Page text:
Jump flooding algorithm

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The jump flooding algorithm (JFA) is a flooding algorithm used in the construction of Voronoi diagrams and distance transforms. The JFA was introduced by Rong Guodong at an ACM symposium in 2006.[1]

The JFA has desirable attributes in GPU computation, notably constant-time performance. However, it is only an approximate algorithm and does not always compute the correct result for every pixel, although in practice errors are few and the magnitude of errors is generally small.[1]


The JFA original formulation is simple to implement.

Take an grid of pixels[2] (like an image or texture). All pixels will start with an "undefined" color unless it is a uniquely-colored "seed" pixel. As the JFA progresses, each undefined pixel will be filled with a color corresponding to that of a seed pixel.

For each step size , run one iteration of the JFA:

Iterate over every pixel at .
For each neighbor at where :
if is undefined and is colored, change 's color to 's
if is colored and is colored, if where and are the seed pixels for and , respectively, then change 's color to 's.

Note that pixels may change color more than once in each step, and that the JFA does not specify a method for resolving cases where distances are equal, therefore the last-checked pixel's color is used above.

The JFA finishes after evaluating the last pixel in the last step size. Regardless of the content of the initial data, the innermost loop runs a total of times over each pixel, for an overall computational complexity of .


Some variants of JFA are:

  • Additional pass at the end: JFA+1 has one additional pass with step size of 1, i.e. the step sizes are N/2, N/4, ..., 1, 1; JFA+2 has two additional passes with step sizes of 2 and 1, i.e. the step sizes are N/2, N/4, ..., 1, 2, 1; JFA has additional passes, i.e. the step sizes are N/2, N/4, ..., 1, N/2, N/4, ..., 1. JFA+1 has much fewer errors than JFA, and JFA+2 has even fewer errors.[1]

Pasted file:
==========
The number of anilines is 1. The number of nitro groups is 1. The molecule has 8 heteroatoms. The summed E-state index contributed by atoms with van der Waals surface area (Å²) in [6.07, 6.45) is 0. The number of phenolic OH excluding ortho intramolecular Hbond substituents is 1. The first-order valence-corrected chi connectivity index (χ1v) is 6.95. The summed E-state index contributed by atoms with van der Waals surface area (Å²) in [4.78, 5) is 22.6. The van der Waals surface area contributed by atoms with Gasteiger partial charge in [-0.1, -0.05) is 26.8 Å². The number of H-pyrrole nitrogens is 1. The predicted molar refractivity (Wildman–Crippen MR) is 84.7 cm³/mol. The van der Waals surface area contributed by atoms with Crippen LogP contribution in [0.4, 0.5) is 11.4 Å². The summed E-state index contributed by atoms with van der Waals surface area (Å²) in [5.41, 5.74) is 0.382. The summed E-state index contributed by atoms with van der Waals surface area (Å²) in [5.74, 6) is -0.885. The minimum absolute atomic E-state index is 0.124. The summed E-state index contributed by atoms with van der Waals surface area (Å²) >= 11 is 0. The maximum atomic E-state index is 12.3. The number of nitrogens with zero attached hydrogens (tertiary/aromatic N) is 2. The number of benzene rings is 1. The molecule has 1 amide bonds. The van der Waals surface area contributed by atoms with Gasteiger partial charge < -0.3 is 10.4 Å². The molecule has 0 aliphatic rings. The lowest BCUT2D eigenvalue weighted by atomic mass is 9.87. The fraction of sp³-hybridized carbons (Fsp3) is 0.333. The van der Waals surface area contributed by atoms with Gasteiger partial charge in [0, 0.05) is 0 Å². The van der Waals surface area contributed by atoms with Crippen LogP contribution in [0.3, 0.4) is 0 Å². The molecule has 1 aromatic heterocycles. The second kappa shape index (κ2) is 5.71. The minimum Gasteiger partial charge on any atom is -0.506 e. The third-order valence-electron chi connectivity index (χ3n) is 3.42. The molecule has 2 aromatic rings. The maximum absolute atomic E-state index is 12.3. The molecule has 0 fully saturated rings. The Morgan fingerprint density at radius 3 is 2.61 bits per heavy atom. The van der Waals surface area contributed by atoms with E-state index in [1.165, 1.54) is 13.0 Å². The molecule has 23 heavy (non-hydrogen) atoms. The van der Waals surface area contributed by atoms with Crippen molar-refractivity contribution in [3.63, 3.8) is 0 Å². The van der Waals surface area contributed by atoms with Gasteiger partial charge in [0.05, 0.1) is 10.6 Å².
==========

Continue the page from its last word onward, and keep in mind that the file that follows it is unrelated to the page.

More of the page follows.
• Additional pass at the beginning: 1+JFA has one additional pass with step size of 1, i.e. the step sizes are 1, N/2, N/4, ..., 1. 1+JFA has very low error rate (similar to JFA+2) and the same performance as JFA+1.[3]
  • Half resolution: This variant runs normal JFA at a half resolution, and enlarge the result into the original resolution and run one additional pass with step size of 1. Because most of the passes has only half resolution, the speed of this variant is much faster than the full resolution JFA.[3]


The jump flooding algorithm and its variants may be used for calculating Voronoi maps[1][3] and centroidal Voronoi tessellations (CVT),[4] generating distance fields,[5][how?] point-cloud rendering,[6] feature matching,[7] the computation of power diagrams,[8] and soft shadow rendering.[9] The grand strategy game developer Paradox Interactive uses the JFA to render borders between countries and provinces.[10]

Further developments[edit]

The JFA has inspired the development of numerous similar algorithms. Some have well-defined error properties which make them useful for scientific computing.[11]

In the computer vision domain, the JFA has inspired new belief propagation algorithms to accelerate the solution of a variety of problems.[12][13]